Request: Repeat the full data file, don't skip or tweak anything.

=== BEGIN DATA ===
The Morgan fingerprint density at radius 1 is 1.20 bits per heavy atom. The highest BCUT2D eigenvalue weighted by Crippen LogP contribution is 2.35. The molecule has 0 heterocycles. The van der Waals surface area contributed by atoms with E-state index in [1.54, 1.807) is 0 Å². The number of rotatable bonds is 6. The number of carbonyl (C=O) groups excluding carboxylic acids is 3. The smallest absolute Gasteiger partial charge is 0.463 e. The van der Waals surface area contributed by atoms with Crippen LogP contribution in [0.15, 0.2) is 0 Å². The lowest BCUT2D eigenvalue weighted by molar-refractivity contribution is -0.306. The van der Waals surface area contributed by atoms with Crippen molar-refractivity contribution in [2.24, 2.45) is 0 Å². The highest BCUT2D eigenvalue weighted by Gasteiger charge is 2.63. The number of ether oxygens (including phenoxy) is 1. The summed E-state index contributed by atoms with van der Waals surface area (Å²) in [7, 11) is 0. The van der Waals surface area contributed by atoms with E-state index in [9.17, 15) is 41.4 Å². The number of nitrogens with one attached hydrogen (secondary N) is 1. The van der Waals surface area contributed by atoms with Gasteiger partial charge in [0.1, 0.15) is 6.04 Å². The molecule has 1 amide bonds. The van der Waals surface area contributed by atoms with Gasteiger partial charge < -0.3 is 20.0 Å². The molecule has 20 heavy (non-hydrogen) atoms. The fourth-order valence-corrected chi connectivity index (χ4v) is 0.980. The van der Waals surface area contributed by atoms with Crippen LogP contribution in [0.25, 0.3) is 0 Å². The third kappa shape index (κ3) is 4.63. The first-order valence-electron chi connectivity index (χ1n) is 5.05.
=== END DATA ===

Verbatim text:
The Morgan fingerprint density at radius 1 is 1.20 bits per heavy atom. The highest BCUT2D eigenvalue weighted by Crippen LogP contribution is 2.35. The molecule has 0 heterocycles. The van der Waals surface area contributed by atoms with E-state index in [1.54, 1.807) is 0 Å². The number of rotatable bonds is 6. The number of carbonyl (C=O) groups excluding carboxylic acids is 3. The smallest absolute Gasteiger partial charge is 0.463 e. The van der Waals surface area contributed by atoms with Crippen LogP contribution in [0.15, 0.2) is 0 Å². The lowest BCUT2D eigenvalue weighted by molar-refractivity contribution is -0.306. The van der Waals surface area contributed by atoms with Crippen molar-refractivity contribution in [2.24, 2.45) is 0 Å². The highest BCUT2D eigenvalue weighted by Gasteiger charge is 2.63. The number of ether oxygens (including phenoxy) is 1. The summed E-state index contributed by atoms with van der Waals surface area (Å²) in [7, 11) is 0. The van der Waals surface area contributed by atoms with E-state index in [9.17, 15) is 41.4 Å². The number of nitrogens with one attached hydrogen (secondary N) is 1. The van der Waals surface area contributed by atoms with Gasteiger partial charge in [0.1, 0.15) is 6.04 Å². The molecule has 1 amide bonds. The van der Waals surface area contributed by atoms with Gasteiger partial charge < -0.3 is 20.0 Å². The molecule has 20 heavy (non-hydrogen) atoms. The fourth-order valence-corrected chi connectivity index (χ4v) is 0.980. The van der Waals surface area contributed by atoms with Crippen LogP contribution in [0.25, 0.3) is 0 Å². The third kappa shape index (κ3) is 4.63. The first-order valence-electron chi connectivity index (χ1n) is 5.05.